My research focuses on quantitative studies of signaling dynamics and spatial pattern formation during embryonic development and in the cancer microenvironment. My previous work has used live-cell signaling assays to show that the dynamics of the TGF-beta signaling pathway are adaptive and to explore the consequences of this discovery for the function of TGFbeta as a patterning signal. I have also used micropatterning technology to develop in vitro systems for studying pattern formation. In particular, I have demonstrated that human embryonic stem cells (hESCs) confined to micropatterns during differentiation form self-organized patterns containing all three germ layers and reminiscent of those in mammalian embryos.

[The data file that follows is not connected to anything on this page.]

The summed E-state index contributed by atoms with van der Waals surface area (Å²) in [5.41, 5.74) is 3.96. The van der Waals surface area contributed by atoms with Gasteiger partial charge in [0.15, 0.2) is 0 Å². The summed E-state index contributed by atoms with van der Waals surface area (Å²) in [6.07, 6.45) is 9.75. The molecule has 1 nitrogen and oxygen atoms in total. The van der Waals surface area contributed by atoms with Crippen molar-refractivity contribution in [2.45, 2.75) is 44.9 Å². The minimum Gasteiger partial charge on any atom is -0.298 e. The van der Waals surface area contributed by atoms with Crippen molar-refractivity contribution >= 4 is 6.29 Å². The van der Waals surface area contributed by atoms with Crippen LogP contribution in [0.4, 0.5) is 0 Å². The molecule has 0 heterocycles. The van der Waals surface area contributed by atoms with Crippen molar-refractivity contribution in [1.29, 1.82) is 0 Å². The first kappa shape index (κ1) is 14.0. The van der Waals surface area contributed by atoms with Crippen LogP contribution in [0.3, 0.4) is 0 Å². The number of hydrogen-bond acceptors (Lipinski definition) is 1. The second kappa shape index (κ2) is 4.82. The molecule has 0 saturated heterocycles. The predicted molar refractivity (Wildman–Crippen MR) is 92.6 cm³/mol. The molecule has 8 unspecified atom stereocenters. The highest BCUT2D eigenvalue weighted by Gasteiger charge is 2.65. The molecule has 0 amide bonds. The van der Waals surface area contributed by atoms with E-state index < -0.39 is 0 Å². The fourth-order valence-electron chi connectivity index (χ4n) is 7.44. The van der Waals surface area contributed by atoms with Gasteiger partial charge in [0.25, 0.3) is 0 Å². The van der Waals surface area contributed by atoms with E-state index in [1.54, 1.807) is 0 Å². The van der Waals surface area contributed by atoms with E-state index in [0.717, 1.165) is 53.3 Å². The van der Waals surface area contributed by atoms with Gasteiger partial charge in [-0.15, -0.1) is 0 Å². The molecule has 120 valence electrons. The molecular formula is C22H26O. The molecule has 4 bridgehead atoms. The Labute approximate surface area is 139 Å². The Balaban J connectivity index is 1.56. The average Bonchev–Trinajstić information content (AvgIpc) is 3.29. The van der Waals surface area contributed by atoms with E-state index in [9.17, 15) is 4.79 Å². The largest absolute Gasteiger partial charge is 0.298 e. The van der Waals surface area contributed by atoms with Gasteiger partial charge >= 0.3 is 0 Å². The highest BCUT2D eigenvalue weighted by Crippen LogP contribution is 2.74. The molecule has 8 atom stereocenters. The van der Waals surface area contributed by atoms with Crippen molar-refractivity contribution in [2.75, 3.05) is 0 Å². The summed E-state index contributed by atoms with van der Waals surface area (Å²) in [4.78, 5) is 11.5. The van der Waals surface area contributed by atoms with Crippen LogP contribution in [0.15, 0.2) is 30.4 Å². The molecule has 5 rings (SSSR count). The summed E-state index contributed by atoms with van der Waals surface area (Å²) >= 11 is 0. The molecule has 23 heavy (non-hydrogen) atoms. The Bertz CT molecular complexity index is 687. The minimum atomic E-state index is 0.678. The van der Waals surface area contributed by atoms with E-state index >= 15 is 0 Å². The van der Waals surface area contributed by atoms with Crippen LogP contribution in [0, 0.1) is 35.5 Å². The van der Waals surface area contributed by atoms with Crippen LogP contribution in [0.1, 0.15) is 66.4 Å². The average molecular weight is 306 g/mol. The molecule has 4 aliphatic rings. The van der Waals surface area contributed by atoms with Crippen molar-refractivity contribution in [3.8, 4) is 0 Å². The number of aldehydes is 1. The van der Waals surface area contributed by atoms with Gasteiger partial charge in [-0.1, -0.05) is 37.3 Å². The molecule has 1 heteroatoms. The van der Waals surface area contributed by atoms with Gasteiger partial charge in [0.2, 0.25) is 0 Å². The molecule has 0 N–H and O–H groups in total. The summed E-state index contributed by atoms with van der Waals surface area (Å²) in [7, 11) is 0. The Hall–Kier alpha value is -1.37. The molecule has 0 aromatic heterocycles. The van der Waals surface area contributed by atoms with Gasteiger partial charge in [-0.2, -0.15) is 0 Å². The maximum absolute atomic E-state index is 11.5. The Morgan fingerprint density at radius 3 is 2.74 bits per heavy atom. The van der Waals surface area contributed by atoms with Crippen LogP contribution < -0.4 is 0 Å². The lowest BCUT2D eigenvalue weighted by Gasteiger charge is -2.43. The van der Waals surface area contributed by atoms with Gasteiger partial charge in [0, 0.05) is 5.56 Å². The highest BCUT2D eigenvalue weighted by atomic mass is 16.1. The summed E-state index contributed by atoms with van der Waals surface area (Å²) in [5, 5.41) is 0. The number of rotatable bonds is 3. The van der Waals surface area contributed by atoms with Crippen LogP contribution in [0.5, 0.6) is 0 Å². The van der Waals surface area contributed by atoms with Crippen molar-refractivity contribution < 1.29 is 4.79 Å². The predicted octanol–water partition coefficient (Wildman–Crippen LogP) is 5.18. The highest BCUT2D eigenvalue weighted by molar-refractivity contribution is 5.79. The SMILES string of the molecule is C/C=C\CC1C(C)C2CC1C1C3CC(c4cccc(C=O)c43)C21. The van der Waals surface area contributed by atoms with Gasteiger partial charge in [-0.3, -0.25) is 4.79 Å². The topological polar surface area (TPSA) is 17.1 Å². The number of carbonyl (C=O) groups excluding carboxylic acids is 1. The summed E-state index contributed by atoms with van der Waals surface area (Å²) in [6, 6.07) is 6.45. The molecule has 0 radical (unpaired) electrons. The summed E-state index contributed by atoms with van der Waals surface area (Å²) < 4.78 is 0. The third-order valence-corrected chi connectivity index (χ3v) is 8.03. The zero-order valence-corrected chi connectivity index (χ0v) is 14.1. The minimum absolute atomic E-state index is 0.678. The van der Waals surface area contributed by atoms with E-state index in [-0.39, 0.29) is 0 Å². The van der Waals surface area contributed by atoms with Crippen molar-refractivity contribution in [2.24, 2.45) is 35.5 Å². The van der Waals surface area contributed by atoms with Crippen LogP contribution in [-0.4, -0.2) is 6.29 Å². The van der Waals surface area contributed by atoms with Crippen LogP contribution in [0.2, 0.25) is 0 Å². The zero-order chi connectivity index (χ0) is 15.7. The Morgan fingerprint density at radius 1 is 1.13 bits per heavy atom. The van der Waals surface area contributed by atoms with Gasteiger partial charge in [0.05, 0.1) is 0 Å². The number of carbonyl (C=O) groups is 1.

Current projects include: using live-cell reporters of both signaling and fate in micropatterned culture to dissect the mechanisms of pattern formation, manipulating the shape of the micropatterned constraint to understand the relationship between geometry and cell fate, and developing three-dimensional culture systems that more completely mimic embryonic development. Ideas and tools developed for the study of embryonic development are also being deployed to understand the role of signaling dynamics and the relationship between healthy and diseased cells in the cancer microenvironment.